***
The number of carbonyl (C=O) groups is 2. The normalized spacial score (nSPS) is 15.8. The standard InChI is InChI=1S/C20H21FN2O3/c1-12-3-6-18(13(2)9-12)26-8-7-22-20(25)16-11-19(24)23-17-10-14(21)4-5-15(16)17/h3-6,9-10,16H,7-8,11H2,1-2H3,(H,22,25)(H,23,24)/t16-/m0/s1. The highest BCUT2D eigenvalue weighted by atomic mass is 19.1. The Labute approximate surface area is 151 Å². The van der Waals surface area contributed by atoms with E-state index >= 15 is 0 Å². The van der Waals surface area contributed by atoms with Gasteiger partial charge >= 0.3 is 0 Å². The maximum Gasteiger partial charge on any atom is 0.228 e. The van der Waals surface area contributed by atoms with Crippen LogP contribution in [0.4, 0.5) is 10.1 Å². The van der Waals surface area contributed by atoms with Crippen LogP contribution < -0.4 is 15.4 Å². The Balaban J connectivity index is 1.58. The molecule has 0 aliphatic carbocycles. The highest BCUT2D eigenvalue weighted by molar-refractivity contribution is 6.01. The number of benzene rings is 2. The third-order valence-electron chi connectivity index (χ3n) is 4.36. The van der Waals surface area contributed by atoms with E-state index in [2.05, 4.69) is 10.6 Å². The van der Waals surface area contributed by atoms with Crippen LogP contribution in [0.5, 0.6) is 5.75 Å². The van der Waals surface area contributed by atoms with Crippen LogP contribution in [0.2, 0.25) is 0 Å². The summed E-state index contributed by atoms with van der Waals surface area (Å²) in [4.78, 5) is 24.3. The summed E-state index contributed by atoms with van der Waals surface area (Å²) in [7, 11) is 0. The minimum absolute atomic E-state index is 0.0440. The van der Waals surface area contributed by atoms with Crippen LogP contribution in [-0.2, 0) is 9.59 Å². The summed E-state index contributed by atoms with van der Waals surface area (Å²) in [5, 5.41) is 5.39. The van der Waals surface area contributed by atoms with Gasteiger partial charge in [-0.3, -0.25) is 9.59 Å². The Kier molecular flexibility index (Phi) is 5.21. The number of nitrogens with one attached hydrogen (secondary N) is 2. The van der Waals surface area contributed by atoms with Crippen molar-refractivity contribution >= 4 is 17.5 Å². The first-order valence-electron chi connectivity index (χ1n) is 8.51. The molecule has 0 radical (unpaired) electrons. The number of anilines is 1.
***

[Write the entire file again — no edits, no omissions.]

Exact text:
The number of carbonyl (C=O) groups is 2. The normalized spacial score (nSPS) is 15.8. The standard InChI is InChI=1S/C20H21FN2O3/c1-12-3-6-18(13(2)9-12)26-8-7-22-20(25)16-11-19(24)23-17-10-14(21)4-5-15(16)17/h3-6,9-10,16H,7-8,11H2,1-2H3,(H,22,25)(H,23,24)/t16-/m0/s1. The highest BCUT2D eigenvalue weighted by atomic mass is 19.1. The Labute approximate surface area is 151 Å². The van der Waals surface area contributed by atoms with E-state index >= 15 is 0 Å². The van der Waals surface area contributed by atoms with Gasteiger partial charge >= 0.3 is 0 Å². The maximum Gasteiger partial charge on any atom is 0.228 e. The van der Waals surface area contributed by atoms with Crippen LogP contribution in [0.4, 0.5) is 10.1 Å². The van der Waals surface area contributed by atoms with Crippen LogP contribution < -0.4 is 15.4 Å². The Balaban J connectivity index is 1.58. The molecule has 0 aliphatic carbocycles. The highest BCUT2D eigenvalue weighted by molar-refractivity contribution is 6.01. The number of benzene rings is 2. The third-order valence-electron chi connectivity index (χ3n) is 4.36. The van der Waals surface area contributed by atoms with E-state index in [2.05, 4.69) is 10.6 Å². The van der Waals surface area contributed by atoms with Crippen LogP contribution in [0.5, 0.6) is 5.75 Å². The van der Waals surface area contributed by atoms with Crippen LogP contribution in [0.2, 0.25) is 0 Å². The summed E-state index contributed by atoms with van der Waals surface area (Å²) in [4.78, 5) is 24.3. The summed E-state index contributed by atoms with van der Waals surface area (Å²) in [7, 11) is 0. The minimum absolute atomic E-state index is 0.0440. The van der Waals surface area contributed by atoms with Crippen LogP contribution in [-0.2, 0) is 9.59 Å². The summed E-state index contributed by atoms with van der Waals surface area (Å²) in [5, 5.41) is 5.39. The van der Waals surface area contributed by atoms with Gasteiger partial charge in [-0.3, -0.25) is 9.59 Å². The Kier molecular flexibility index (Phi) is 5.21. The number of nitrogens with one attached hydrogen (secondary N) is 2. The van der Waals surface area contributed by atoms with Crippen molar-refractivity contribution >= 4 is 17.5 Å². The first-order valence-electron chi connectivity index (χ1n) is 8.51. The molecule has 0 radical (unpaired) electrons. The number of anilines is 1.